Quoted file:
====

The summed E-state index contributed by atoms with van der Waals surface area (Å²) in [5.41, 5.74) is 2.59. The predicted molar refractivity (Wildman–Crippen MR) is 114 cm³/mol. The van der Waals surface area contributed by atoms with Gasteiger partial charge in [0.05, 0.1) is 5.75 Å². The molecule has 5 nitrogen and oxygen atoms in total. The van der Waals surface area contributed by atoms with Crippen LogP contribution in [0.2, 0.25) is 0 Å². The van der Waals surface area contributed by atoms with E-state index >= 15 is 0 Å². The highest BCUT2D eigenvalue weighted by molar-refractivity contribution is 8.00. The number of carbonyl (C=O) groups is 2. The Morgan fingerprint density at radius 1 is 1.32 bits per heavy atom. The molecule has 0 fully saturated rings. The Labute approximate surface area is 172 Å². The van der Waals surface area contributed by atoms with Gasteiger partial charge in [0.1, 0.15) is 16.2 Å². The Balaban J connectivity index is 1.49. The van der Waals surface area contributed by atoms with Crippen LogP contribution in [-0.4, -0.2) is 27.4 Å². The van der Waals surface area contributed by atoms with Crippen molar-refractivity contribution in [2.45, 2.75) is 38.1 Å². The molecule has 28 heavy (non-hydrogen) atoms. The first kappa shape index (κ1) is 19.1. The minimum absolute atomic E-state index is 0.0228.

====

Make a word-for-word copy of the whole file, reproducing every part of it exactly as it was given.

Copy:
The summed E-state index contributed by atoms with van der Waals surface area (Å²) in [5.41, 5.74) is 2.59. The predicted molar refractivity (Wildman–Crippen MR) is 114 cm³/mol. The van der Waals surface area contributed by atoms with Gasteiger partial charge in [0.05, 0.1) is 5.75 Å². The molecule has 5 nitrogen and oxygen atoms in total. The van der Waals surface area contributed by atoms with Crippen LogP contribution in [0.2, 0.25) is 0 Å². The van der Waals surface area contributed by atoms with E-state index >= 15 is 0 Å². The highest BCUT2D eigenvalue weighted by molar-refractivity contribution is 8.00. The number of carbonyl (C=O) groups is 2. The Morgan fingerprint density at radius 1 is 1.32 bits per heavy atom. The molecule has 0 fully saturated rings. The Labute approximate surface area is 172 Å². The van der Waals surface area contributed by atoms with Gasteiger partial charge in [0.1, 0.15) is 16.2 Å². The Balaban J connectivity index is 1.49. The van der Waals surface area contributed by atoms with Crippen LogP contribution in [-0.4, -0.2) is 27.4 Å². The van der Waals surface area contributed by atoms with Crippen molar-refractivity contribution in [2.45, 2.75) is 38.1 Å². The molecule has 28 heavy (non-hydrogen) atoms. The first kappa shape index (κ1) is 19.1. The minimum absolute atomic E-state index is 0.0228.